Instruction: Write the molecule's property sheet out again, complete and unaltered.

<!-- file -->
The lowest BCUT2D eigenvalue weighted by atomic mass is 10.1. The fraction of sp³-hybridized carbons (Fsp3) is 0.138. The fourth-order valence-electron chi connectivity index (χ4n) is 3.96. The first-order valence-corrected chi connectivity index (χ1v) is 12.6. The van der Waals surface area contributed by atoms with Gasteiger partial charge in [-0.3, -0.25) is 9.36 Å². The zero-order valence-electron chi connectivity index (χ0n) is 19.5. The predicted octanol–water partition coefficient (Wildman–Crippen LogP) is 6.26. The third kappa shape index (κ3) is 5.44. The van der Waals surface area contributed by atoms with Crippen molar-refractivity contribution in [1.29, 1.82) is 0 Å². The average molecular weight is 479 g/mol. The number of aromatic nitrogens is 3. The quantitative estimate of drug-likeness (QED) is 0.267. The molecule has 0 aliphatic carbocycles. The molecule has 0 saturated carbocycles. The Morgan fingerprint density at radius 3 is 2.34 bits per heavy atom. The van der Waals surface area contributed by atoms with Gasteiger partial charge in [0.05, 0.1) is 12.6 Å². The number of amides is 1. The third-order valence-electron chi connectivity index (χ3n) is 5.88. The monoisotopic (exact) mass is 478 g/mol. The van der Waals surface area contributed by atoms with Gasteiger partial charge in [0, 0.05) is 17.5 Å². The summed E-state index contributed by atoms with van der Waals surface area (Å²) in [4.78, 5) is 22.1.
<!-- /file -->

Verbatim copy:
The lowest BCUT2D eigenvalue weighted by atomic mass is 10.1. The fraction of sp³-hybridized carbons (Fsp3) is 0.138. The fourth-order valence-electron chi connectivity index (χ4n) is 3.96. The first-order valence-corrected chi connectivity index (χ1v) is 12.6. The van der Waals surface area contributed by atoms with Gasteiger partial charge in [-0.3, -0.25) is 9.36 Å². The zero-order valence-electron chi connectivity index (χ0n) is 19.5. The predicted octanol–water partition coefficient (Wildman–Crippen LogP) is 6.26. The third kappa shape index (κ3) is 5.44. The van der Waals surface area contributed by atoms with Crippen molar-refractivity contribution in [1.29, 1.82) is 0 Å². The average molecular weight is 479 g/mol. The number of aromatic nitrogens is 3. The quantitative estimate of drug-likeness (QED) is 0.267. The molecule has 0 aliphatic carbocycles. The molecule has 0 saturated carbocycles. The Morgan fingerprint density at radius 3 is 2.34 bits per heavy atom. The van der Waals surface area contributed by atoms with Gasteiger partial charge in [0.05, 0.1) is 12.6 Å². The number of amides is 1. The third-order valence-electron chi connectivity index (χ3n) is 5.88. The monoisotopic (exact) mass is 478 g/mol. The van der Waals surface area contributed by atoms with Gasteiger partial charge in [0, 0.05) is 17.5 Å². The summed E-state index contributed by atoms with van der Waals surface area (Å²) in [4.78, 5) is 22.1.